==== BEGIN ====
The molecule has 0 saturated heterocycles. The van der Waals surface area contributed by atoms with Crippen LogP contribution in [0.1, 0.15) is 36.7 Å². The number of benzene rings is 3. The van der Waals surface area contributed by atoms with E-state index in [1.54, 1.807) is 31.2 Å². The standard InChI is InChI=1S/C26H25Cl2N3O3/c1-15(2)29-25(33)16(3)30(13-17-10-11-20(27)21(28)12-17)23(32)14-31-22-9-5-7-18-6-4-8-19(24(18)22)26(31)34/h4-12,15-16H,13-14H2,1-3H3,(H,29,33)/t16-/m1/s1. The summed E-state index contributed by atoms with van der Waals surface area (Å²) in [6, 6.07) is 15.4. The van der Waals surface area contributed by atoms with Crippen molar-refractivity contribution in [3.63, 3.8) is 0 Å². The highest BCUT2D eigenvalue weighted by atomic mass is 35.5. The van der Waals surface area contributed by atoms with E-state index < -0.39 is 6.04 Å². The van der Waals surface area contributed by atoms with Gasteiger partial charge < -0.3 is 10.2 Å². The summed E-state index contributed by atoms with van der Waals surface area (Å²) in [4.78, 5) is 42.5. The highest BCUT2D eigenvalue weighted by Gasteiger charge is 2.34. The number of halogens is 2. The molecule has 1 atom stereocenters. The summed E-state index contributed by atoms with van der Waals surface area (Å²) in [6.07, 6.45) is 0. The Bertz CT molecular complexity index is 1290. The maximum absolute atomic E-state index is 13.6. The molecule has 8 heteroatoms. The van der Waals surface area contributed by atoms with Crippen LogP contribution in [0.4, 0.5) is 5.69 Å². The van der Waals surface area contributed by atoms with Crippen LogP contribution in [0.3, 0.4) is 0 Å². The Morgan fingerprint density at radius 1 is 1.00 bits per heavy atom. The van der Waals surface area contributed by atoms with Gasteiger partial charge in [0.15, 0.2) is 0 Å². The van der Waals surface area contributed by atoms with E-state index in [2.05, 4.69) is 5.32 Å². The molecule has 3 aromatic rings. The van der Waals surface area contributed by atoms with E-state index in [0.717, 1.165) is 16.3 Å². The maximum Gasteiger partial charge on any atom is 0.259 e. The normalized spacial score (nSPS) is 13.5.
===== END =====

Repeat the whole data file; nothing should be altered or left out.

The molecule has 0 saturated heterocycles. The van der Waals surface area contributed by atoms with Crippen LogP contribution in [0.1, 0.15) is 36.7 Å². The number of benzene rings is 3. The van der Waals surface area contributed by atoms with E-state index in [1.54, 1.807) is 31.2 Å². The standard InChI is InChI=1S/C26H25Cl2N3O3/c1-15(2)29-25(33)16(3)30(13-17-10-11-20(27)21(28)12-17)23(32)14-31-22-9-5-7-18-6-4-8-19(24(18)22)26(31)34/h4-12,15-16H,13-14H2,1-3H3,(H,29,33)/t16-/m1/s1. The summed E-state index contributed by atoms with van der Waals surface area (Å²) in [6, 6.07) is 15.4. The van der Waals surface area contributed by atoms with Crippen molar-refractivity contribution in [3.63, 3.8) is 0 Å². The highest BCUT2D eigenvalue weighted by atomic mass is 35.5. The van der Waals surface area contributed by atoms with E-state index < -0.39 is 6.04 Å². The van der Waals surface area contributed by atoms with Gasteiger partial charge < -0.3 is 10.2 Å². The summed E-state index contributed by atoms with van der Waals surface area (Å²) in [4.78, 5) is 42.5. The highest BCUT2D eigenvalue weighted by Gasteiger charge is 2.34. The number of halogens is 2. The molecule has 1 atom stereocenters. The summed E-state index contributed by atoms with van der Waals surface area (Å²) in [6.07, 6.45) is 0. The Bertz CT molecular complexity index is 1290. The maximum absolute atomic E-state index is 13.6. The molecule has 8 heteroatoms. The van der Waals surface area contributed by atoms with Crippen LogP contribution in [0.4, 0.5) is 5.69 Å². The van der Waals surface area contributed by atoms with Crippen LogP contribution in [0.3, 0.4) is 0 Å². The Morgan fingerprint density at radius 1 is 1.00 bits per heavy atom. The van der Waals surface area contributed by atoms with Gasteiger partial charge in [0.15, 0.2) is 0 Å². The van der Waals surface area contributed by atoms with E-state index in [2.05, 4.69) is 5.32 Å². The molecule has 3 aromatic rings. The van der Waals surface area contributed by atoms with E-state index in [0.717, 1.165) is 16.3 Å². The maximum Gasteiger partial charge on any atom is 0.259 e. The normalized spacial score (nSPS) is 13.5.